Lordship Title of Elstow or Elnestowe ID1086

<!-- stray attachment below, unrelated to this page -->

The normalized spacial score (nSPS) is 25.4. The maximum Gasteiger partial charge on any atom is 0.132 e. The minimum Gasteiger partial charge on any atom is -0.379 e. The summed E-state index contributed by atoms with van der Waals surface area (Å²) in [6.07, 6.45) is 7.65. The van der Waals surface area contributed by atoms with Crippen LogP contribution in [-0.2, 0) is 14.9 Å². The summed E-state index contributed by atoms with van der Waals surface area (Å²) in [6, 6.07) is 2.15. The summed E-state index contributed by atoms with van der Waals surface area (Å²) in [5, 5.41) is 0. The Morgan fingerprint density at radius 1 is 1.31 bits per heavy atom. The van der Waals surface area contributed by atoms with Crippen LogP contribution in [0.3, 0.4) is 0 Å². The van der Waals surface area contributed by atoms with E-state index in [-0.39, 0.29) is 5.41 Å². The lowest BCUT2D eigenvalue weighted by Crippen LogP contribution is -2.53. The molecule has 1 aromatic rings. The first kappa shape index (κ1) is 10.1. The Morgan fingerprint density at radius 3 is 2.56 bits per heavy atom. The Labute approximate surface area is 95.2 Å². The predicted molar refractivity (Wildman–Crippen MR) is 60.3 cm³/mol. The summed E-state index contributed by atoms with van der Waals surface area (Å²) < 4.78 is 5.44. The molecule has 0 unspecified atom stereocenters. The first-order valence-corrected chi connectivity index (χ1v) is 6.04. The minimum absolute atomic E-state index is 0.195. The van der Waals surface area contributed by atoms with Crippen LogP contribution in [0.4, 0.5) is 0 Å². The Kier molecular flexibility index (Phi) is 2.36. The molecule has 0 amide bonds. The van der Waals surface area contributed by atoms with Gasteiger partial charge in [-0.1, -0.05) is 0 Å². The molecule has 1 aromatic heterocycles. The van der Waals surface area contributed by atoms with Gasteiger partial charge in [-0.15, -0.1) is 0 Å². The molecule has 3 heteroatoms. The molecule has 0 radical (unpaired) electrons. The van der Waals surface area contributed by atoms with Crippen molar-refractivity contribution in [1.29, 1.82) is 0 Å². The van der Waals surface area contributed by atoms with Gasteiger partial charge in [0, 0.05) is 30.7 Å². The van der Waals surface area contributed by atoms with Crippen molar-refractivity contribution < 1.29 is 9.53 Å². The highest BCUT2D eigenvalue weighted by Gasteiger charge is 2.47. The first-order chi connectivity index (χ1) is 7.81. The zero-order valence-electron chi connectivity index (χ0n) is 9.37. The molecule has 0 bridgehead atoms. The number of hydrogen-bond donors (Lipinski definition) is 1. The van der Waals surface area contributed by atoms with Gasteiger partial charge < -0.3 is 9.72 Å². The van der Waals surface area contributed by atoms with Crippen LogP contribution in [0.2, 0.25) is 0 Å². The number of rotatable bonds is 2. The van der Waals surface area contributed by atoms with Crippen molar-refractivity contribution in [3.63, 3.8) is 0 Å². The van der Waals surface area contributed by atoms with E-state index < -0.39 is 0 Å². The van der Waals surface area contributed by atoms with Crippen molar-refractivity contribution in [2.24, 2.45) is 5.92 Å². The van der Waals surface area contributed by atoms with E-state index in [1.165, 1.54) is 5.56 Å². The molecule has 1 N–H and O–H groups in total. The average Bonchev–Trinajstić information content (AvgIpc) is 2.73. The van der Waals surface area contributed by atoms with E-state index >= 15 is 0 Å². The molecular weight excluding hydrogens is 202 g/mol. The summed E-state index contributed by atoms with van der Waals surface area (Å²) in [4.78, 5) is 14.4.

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In the time of the Confessor Elstow was held by four sokemen of the king. William I gave it to his niece, the Countess Judith, the widow of Waltheof Earl of Huntingdon. She founded a nunnery at Elstow and endowed it with the vill, which in 1086 was assessed at 3½ hides and valued at 100s. The abbess and nuns held the manor in free alms of the honour of Huntingdon until the dissolution of the monasteries. It was confirmed to them by charters of Henry I and Henry II. The abbess held a view of frankpledge in the vill, and her tenants were free from attendance at the sheriff's tourn. She had a gallows, pillory and ducking stool in Elstow, and enjoyed rights of free warren under a charter of Henry I. In 1325 Edward II, whose suspicions were aroused concerning the intrigues of Roger Mortimer, sent the latter's mother Margaret to dwell at Elstow with her servants at her own expense, strictly charging the abbess not to allow her outside the gates of the convent. The reason he gave was that suspicious assemblies were wont to meet wherever she resided. David de Strabolgi Earl of Atholl passing through Elstow in 1331 was robbed of six horses valued at the high price of £200. In 1408 the abbess is found complaining that a body of armed men had attacked the nunnery by night with ladders, axes, and bows and arrows, and, after grievously wounding one of her servants, carried off Agnes Crokebarowe. The abbess surrendered the manor to the Crown in 1539. (fn. 24) It was then valued at £30 17s. 3½d. The king attached it to his newly-created honour of Ampthill. (fn. 26) Though the manorial rights remained in the hands of the Crown until the reign of Edward VI, the site of the monastery with the demesne lands was granted by Henry VIII to Edmund Harvey in 1541. The latter's daughter Isabel married Sir Humphrey Radcliffe, who received a grant of the property in 1553. He held it by payment of a fee-farm rent of £85 17s. 10d. He was a younger brother of the Earl of Sussex, and resided at the Abbey House till his death. A monument to him is still to be seen in the church 'indecently,' as Cole says, placed in the middle of the east wall over the altar. His Elstow property appears to have been divided at his death; one share passed to his son Sir Edward Radcliffe, afterwards Earl of Sussex, and another to his daughter Frances, wife of Henry Cheeke, some time secretary to the Council of the North. Henry Cheeke was member for Bedford 1572–83, during which period he resided at Elstow. His son Thomas Cheeke quitclaimed his right in the Elstow property to Edward Radcliffe in 1598; the latter levied fines of his property in 1599 and 1612, and in 1616 both he and Thomas Cheeke sold their rights to Thomas Hillersdon for £700. The latter died in 1623 seised of property in this parish described as one-half the site of the monastery with the advowson and lands and tenements belonging, but Thomas his son and heir suffered a recovery of the whole property in 1631. He died the same year while still under age and a ward of the king, leaving as heir his son Thomas, aged eighteen months. His wife Margaret took for her second hus band Thomas Huet; she held Elstow during the minority of her son, and in 1651 she placed the property in the hands of her brother Rowland Litton and James Huxley, probably acting for Thomas Hillersdon, who came of age that year, and who suffered a recovery of the property in the next year. He held a court at Elstow in 1663, and was still living in 1676–7. William Hillersdon, who succeeded, died in 1725, and was succeeded by a son Thomas, who survived him but three years. The manor then passed to William's daughter Elizabeth, the wife of Denis Farrer of Cold Brayfield, whose second son Denis appears to have taken the surname of Hillersdon and succeeded to the property. He barred the entail in 1753, was High Sheriff of Bedfordshire in 1756, and died in 1787. The manor after his death was divided among his four daughters, Harriet wife of Capt. James Hadden, Anne, Sarah and Elizabeth, who sold their rights in it in 1792 to Mr. Samuel Whitbread, M.P., in whose family it has remained down to the present day. The present lord of the manor is Mr. Samuel Whitbread of Southill. Henry II granted the nuns a yearly fair at their manor of Elstow on the vigil, feast and two days following the Invention of the Cross, 3 May. This grant caused discontent among the burgesses of Bedford, and they appear to have harassed those persons passing through the town on their way to the fair. An undated writ of the 12th century peremptorily ordered the reeve and burgesses of Bedford to see that no harm came to those attending the fair. Record exists of a robbery that occurred at Elstow Fair in 1294, when Beatrice de Baleok and others stole a ewer and a brazen spoon from the booth of William de Saint Briavells, a London merchant. The value of the tolls of the fair was assessed at the time of the Dissolution at £7 12s. There are at the present day two annual fairs at Elstow, one held on 15 May and the other on 5 November.
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